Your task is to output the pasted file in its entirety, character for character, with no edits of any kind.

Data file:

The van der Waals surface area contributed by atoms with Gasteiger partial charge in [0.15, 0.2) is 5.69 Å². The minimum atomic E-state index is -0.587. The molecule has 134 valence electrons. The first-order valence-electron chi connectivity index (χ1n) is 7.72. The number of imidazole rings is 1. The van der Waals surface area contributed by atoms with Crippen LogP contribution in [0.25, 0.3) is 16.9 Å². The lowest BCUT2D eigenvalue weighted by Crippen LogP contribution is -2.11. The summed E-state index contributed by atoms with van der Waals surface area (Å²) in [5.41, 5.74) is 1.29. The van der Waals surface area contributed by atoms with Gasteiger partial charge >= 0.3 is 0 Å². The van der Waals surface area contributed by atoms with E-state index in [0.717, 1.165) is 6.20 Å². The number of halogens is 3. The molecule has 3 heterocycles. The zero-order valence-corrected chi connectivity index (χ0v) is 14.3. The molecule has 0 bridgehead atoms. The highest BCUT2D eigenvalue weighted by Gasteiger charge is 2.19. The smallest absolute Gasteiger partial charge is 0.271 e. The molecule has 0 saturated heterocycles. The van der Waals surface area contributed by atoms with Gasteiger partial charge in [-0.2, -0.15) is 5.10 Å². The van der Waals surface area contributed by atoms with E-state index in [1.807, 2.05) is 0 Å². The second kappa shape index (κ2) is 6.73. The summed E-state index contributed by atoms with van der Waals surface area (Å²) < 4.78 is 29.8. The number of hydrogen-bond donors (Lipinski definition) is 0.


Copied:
The van der Waals surface area contributed by atoms with Gasteiger partial charge in [0.15, 0.2) is 5.69 Å². The minimum atomic E-state index is -0.587. The molecule has 134 valence electrons. The first-order valence-electron chi connectivity index (χ1n) is 7.72. The number of imidazole rings is 1. The van der Waals surface area contributed by atoms with Crippen LogP contribution in [0.25, 0.3) is 16.9 Å². The lowest BCUT2D eigenvalue weighted by Crippen LogP contribution is -2.11. The summed E-state index contributed by atoms with van der Waals surface area (Å²) in [5.41, 5.74) is 1.29. The van der Waals surface area contributed by atoms with Gasteiger partial charge >= 0.3 is 0 Å². The van der Waals surface area contributed by atoms with E-state index in [0.717, 1.165) is 6.20 Å². The number of halogens is 3. The molecule has 3 heterocycles. The zero-order valence-corrected chi connectivity index (χ0v) is 14.3. The molecule has 0 bridgehead atoms. The highest BCUT2D eigenvalue weighted by Gasteiger charge is 2.19. The smallest absolute Gasteiger partial charge is 0.271 e. The molecule has 0 saturated heterocycles. The van der Waals surface area contributed by atoms with Gasteiger partial charge in [-0.2, -0.15) is 5.10 Å². The van der Waals surface area contributed by atoms with E-state index in [1.807, 2.05) is 0 Å². The second kappa shape index (κ2) is 6.73. The summed E-state index contributed by atoms with van der Waals surface area (Å²) < 4.78 is 29.8. The number of hydrogen-bond donors (Lipinski definition) is 0.